Veteran Driver Hopes For Reversal Of Fortune In NASCAR Canadian Tire Series
By Travis Barrett, Special to NASCAR Home Tracks
DAYTONA BEACH, Fla. (May 10, 2013) – If you only took J.R. Fitzpatrick’s side of the story, you’d think he hadn’t had a good result in five years in the NASCAR Canadian Tire Series. You’d walk away believing that he had either wrecked, broken or blown an engine in each and every one of his 66 career starts in the series.
“People are going to start calling me ‘Black Cloud.’ That’s how I feel things keep going for me, like there’s this black cloud hanging over me,” Fitzpatrick said. “Ever since NASCAR’s taken over (the old CASCAR Super Series), it seems like we’ve never been able to get the monkey off our back.
“It seems like a little bit of bad luck keeps hitting us. Near the end of races, the car falls off or something happens. We’ve been working hard on keeping that from happening.”
The statistics, however, paint a slightly different – and more positive – picture.
The 25-year-old from Cambridge, Ontario, has eight career victories, 11 poles, and he’s finished in the Top-3 in the final point standings in each of the last three seasons. Fitzpatrick has an amazing 30 Top-10 finishes in 37 races from 2010-2012.
“Fitzy’s probably one of the most talented drivers in the series,” said two-time Canadian Tire Series champion D.J. Kennington. “Every race he goes to, he’s a factor.”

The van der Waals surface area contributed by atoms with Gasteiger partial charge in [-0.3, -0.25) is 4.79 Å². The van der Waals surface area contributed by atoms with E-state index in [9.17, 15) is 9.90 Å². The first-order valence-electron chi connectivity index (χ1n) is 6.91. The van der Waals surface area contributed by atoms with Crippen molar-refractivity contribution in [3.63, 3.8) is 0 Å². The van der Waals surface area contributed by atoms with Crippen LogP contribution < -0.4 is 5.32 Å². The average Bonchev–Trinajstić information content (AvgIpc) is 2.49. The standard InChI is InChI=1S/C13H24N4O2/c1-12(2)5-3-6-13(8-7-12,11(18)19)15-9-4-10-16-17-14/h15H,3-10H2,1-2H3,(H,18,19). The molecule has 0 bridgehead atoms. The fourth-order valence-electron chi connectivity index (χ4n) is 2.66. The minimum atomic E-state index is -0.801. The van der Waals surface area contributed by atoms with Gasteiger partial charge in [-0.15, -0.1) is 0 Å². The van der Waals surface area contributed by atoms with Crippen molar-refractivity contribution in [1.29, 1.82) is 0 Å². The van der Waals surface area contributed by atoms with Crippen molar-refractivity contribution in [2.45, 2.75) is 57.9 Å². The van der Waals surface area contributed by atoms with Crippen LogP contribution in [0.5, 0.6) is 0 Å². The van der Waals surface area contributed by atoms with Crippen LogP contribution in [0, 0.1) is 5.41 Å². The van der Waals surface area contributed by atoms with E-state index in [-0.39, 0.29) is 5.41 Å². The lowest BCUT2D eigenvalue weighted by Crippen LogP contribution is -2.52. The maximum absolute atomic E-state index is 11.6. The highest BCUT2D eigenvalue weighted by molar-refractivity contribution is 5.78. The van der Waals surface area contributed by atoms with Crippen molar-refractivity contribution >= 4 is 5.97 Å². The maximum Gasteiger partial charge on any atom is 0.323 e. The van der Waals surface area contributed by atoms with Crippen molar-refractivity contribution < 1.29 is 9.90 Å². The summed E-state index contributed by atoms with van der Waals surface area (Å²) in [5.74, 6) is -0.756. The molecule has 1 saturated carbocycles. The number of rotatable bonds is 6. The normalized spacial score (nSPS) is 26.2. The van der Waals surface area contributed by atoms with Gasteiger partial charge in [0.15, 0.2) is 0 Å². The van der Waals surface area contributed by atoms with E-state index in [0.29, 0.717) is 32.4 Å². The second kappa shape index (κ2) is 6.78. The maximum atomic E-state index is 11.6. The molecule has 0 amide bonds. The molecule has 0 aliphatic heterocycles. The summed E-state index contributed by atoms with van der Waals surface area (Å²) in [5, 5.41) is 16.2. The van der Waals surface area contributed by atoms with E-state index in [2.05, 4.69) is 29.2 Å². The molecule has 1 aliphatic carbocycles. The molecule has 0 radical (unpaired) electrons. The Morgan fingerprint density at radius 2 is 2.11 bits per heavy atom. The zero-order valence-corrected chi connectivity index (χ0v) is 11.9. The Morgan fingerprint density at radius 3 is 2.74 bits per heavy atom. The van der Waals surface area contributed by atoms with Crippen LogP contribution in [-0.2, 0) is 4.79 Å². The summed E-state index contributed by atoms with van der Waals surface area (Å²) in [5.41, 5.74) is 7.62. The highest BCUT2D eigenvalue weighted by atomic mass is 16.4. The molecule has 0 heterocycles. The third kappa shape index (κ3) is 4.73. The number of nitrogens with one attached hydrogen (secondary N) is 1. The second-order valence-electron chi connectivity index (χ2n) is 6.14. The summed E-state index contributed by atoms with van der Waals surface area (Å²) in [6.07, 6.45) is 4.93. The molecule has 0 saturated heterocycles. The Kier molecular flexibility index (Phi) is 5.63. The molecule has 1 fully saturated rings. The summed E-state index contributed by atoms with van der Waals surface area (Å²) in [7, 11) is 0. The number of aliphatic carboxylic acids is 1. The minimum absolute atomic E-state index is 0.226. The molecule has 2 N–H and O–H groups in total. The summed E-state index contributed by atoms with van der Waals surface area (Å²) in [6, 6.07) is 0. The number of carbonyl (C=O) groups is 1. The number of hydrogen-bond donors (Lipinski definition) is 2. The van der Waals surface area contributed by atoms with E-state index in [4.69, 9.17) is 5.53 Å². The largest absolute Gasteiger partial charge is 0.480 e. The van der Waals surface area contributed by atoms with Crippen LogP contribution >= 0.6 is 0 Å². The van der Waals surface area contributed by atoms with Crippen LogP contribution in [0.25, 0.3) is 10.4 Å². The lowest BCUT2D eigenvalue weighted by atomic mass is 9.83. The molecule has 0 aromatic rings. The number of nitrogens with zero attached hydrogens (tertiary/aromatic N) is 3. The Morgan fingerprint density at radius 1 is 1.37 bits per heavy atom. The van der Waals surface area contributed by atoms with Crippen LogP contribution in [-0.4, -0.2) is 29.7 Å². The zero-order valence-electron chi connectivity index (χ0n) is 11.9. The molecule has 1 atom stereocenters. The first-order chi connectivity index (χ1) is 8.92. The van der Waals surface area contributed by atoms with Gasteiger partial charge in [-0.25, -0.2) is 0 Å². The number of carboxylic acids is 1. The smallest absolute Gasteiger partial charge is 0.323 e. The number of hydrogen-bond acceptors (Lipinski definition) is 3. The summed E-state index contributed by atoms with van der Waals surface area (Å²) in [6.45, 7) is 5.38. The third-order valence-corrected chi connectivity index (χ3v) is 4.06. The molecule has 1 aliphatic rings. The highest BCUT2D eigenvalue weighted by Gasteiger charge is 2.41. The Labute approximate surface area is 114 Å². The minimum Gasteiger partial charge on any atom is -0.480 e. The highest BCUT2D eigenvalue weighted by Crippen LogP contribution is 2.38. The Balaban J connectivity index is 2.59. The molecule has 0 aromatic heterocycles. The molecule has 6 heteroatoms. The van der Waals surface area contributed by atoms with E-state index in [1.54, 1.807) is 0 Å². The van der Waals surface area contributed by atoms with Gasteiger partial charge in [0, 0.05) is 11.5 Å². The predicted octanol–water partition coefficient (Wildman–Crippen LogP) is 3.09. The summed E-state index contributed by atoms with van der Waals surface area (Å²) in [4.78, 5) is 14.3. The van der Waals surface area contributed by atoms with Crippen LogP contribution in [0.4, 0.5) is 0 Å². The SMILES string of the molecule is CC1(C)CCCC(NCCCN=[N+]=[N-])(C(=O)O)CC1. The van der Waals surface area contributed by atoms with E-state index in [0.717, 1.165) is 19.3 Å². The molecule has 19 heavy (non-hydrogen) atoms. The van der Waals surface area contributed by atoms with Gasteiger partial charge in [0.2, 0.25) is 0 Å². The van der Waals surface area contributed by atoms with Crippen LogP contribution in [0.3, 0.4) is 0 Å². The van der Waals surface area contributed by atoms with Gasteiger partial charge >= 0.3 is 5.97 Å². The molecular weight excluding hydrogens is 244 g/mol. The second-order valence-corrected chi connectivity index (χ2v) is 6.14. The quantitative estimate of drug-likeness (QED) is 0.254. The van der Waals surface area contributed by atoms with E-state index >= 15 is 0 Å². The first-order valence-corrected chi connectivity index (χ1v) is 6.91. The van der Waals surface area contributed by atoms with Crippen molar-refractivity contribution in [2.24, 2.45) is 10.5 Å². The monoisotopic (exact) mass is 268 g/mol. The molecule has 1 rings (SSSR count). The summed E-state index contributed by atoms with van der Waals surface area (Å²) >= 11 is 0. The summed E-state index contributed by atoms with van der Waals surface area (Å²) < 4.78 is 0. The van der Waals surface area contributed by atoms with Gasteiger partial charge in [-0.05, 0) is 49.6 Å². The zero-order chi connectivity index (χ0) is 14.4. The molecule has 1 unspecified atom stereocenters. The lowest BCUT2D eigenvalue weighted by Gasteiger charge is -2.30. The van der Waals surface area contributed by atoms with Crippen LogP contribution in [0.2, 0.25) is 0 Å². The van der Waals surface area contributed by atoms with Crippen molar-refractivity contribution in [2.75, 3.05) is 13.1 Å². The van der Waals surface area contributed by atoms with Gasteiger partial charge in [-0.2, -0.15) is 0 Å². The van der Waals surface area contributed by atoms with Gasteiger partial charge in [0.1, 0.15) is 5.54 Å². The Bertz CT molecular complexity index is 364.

Kennington won his Canadian Tire Series championships in 2010 and 2012. Ironically, it was Fitzpatrick who finished second to him each time, and there’s likely nobody better than Kennington to diagnose precisely what it will take for Fitzpatrick to unseat him as champion.
But Kennington hasn’t won multiple titles by being dumb.
“I know exactly what it is he’s missing,” Kennington said with a laugh. “But I’m not telling you.”
No matter. Fitzpatrick will point to a number of near misses on the race track – like a dominating performance at Kawartha Speedway, where he led 236 of 250 laps and failed to win, or being spun out of the lead while en route to certain victory at Barrie Speedway, or breaking in the second-to-last race of the 2010 season to cost him the title that Kennington eventually won – as examples of championship aspirations gone awry.
But nothing stings worse, or likely sums up, Fitzpatrick’s hard-luck status, better than the race at Delaware Speedway in June of last season. With 20 laps to go, he’s stretching out his already comfortable lead on the rest of the field, when a freak occurrence intervenes. The lights at the track shut off mid-race, and the red flag comes out.
While sitting there stopped in the darkness under the red, a leak in the brake line of the No. 84 Equipment Express Chevrolet bleeds out. And Fitzpatrick’s chances at victory are gone.
“When people talk about (NASCAR Canadian Tire Series), they say the 84 team is good – good driver, good team – and we put on a good show with exciting finishes,” Fitzpatrick said. “But they’ve also said the one thing missing is little things.